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A closer look behind Daniel Jones’ electrifying one-handed catch

Dante Pettis connected with Daniel Jones on a trick play that showcased Jones’ raw athleticism

NFL: Carolina Panthers at New York Giants Vincent Carchietta-USA TODAY Sports

When asked after the New York Giants’ 25-3 blowout victory over the Carolina Panthers about the last time he made a reception, much less a one-handed grab, Jones could not provide specifics.

“I don’t remember one,” he said. “Maybe high school.”

The grab, which happened at 4:54 in the third quarter on the Panthers’ 48-yard line, was also unlike anything many Giants fan could recall in recent memory from their quarterback. On a trick play, wide receiver Dante Pettis threw a pass to Jones on the sideline. Jones extended his right hand and grabbed the ball with one hand to complete a 16-yard play and advance to the Carolina 32-yard line.

The play instantly invoked memories of the Odell Beckham Jr. catch that happened back in 2015. But, according to Jones, no one has mentioned that grab to him.

For Jones and the Giants, this catch stands on its own.

After the game, Jones walked through what happened on the play - and critiqued himself.

“I think it was a good throw,” Jones said. “I don’t think the route was very good and I don’t think I was moving very fast. I’ve been on the other end of that, so I get mad at guys and I did the same thing there. I think it was a good throw and Dante’s thrown it well all week. He’s done a good job with it and just tried to execute it.

“It was a pretty unathletic route getting out there, so he put it out there for me and I just tried to pull it in.”

Pettis said that he was happy with the throw that he made to Jones.

“I thought that was a dime if he would have kept running,” Pettis joked. “He made a great catch, so I guess it worked out even better.”

On Jones’ route, Pettis had the following critique: “I haven’t seen it still, but I did think he slowed down a little bit and that’s a no-no.”

Though Jones was hit pretty hard after making the catch, Pettis said that he missed it because he was so excited.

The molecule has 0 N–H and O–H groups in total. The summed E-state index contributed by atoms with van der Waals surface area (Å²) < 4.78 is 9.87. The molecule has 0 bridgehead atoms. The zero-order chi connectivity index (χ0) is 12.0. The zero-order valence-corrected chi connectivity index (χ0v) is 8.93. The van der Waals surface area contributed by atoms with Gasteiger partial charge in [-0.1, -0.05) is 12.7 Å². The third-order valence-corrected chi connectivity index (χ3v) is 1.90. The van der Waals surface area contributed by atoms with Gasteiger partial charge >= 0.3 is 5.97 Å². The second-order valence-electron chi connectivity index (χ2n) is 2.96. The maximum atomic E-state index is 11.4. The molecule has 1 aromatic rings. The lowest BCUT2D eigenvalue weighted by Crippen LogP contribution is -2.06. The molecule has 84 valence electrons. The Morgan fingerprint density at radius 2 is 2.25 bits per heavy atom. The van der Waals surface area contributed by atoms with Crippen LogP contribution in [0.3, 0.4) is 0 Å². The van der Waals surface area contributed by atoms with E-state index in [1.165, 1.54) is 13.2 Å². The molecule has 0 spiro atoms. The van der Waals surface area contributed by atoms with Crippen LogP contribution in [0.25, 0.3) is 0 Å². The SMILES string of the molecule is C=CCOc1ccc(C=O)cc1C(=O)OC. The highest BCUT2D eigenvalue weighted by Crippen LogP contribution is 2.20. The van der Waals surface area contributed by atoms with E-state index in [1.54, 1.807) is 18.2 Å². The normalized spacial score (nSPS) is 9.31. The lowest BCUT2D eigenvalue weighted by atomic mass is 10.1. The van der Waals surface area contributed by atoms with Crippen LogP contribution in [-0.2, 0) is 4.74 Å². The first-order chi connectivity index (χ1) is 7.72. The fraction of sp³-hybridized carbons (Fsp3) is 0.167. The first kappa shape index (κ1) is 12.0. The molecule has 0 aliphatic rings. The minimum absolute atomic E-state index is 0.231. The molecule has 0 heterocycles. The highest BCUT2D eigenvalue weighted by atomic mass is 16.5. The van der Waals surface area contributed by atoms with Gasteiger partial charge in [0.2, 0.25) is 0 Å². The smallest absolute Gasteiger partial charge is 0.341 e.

“As soon as I saw him pull it in, I turned around and fist pumped,” Pettis said. “I was celebrating already. I didn’t even know he got hit like that honestly, so, sorry Daniel.”

The Giants had worked on the play during the week and Joe Judge said that Jones did not drop any passes in practice and even made one one-handed catch.

“He definitely had a lot of plays today in terms of showing his toughness,” Judge said of Jones. “I thought he did a heck of a job on that trick play we had with the catch. We weren’t really going for originality on that, but we thought it could be effective and he made it work. Him and Pettis did that. They actually had a play in practice that looked basically identical to that with the way that Dante threw it and how he had to catch, so it’s amazing how practice execution becomes game reality.”

When the play was actually called by offensive coordinator Jason Garrett, Jones said that he trusted in what him and Pettis practiced during the week. He said that he appreciated Garrett’s willingness to utilize his versatility.

“Yeah, I thought it was a really good plan going in and like I said, there’s several different things that we practiced throughout the week,” Jones said. “Understanding what that defense does well – their aggressiveness, their speed on defense and then planning according to that.”

Jones did a little of everything Sunday. He was 23 of 33 for 203 yards and one touchdown. He also ran for 28 yards on eight attempts and made a 16-yard reception.

“I don’t know how athletic people perceive me to be, but I just try to make plays when the opportunities are there,” Jones said.

Kicker Graham Gano, who converted three field goals in the game, said he was not surprised by Jones’ catch.

The guy’s an athlete,” Gano said. “One-handed – you called it a one-handed catch, right? It was awesome. Got to get a still shot of that and get it signed.”

Gano added that he did not hear Jones bragging about the coach at all afterwards.

“He’s an unbelievable athlete,” Gano said. “I’m sure you guys see it on all the long runs he breaks. I saw some stat last year that he had one of the highest speeds on a run by a quarterback. None of that surprises me. He comes to work every day and works his butt off, so none of his athleticism or his gifts, his God-given ability, surprises me.”

Pettis also showcased his dynamic skills on the field with the throw. He said that he may have thrown a couple of touchdown passes in college, but does not remember anything specific. He was not even sure the Giants coaches knew he could throw the ball before this week.

“I think they were just like, ‘Alright, let’s try him out,’” Pettis said.

Though Pettis comes from an athletic family (his dad Gary is the third base coach of the Houston Astros), Pettis said that he never played quarterback and that fellow receiver Kadarius Toney might have a better arm.

“KT has a way better – he can throw the ball way further,” Pettis said. “I think I’m a little more accurate. My spiral might be a little better. KT can throw the ball like 80 yards just standing there.”

For a team that has recorded just nine home wins since 2017, the victory was important for the franchise and for the fans. The Giants improved to 2-7 and will face the struggling Kansas City Chiefs on Monday Night Football in Week 8.

“We’ve had some tough games and some close games, but we believe in who we are as a team, what we’re doing as a team and where we’re going,” Jones said. “We’ve just got to keep trusting that. Correct things that didn’t go well today and build off the things that went well. It’s a process and we understand that, and we certainly trust and have a lot of belief in what we’re doing.”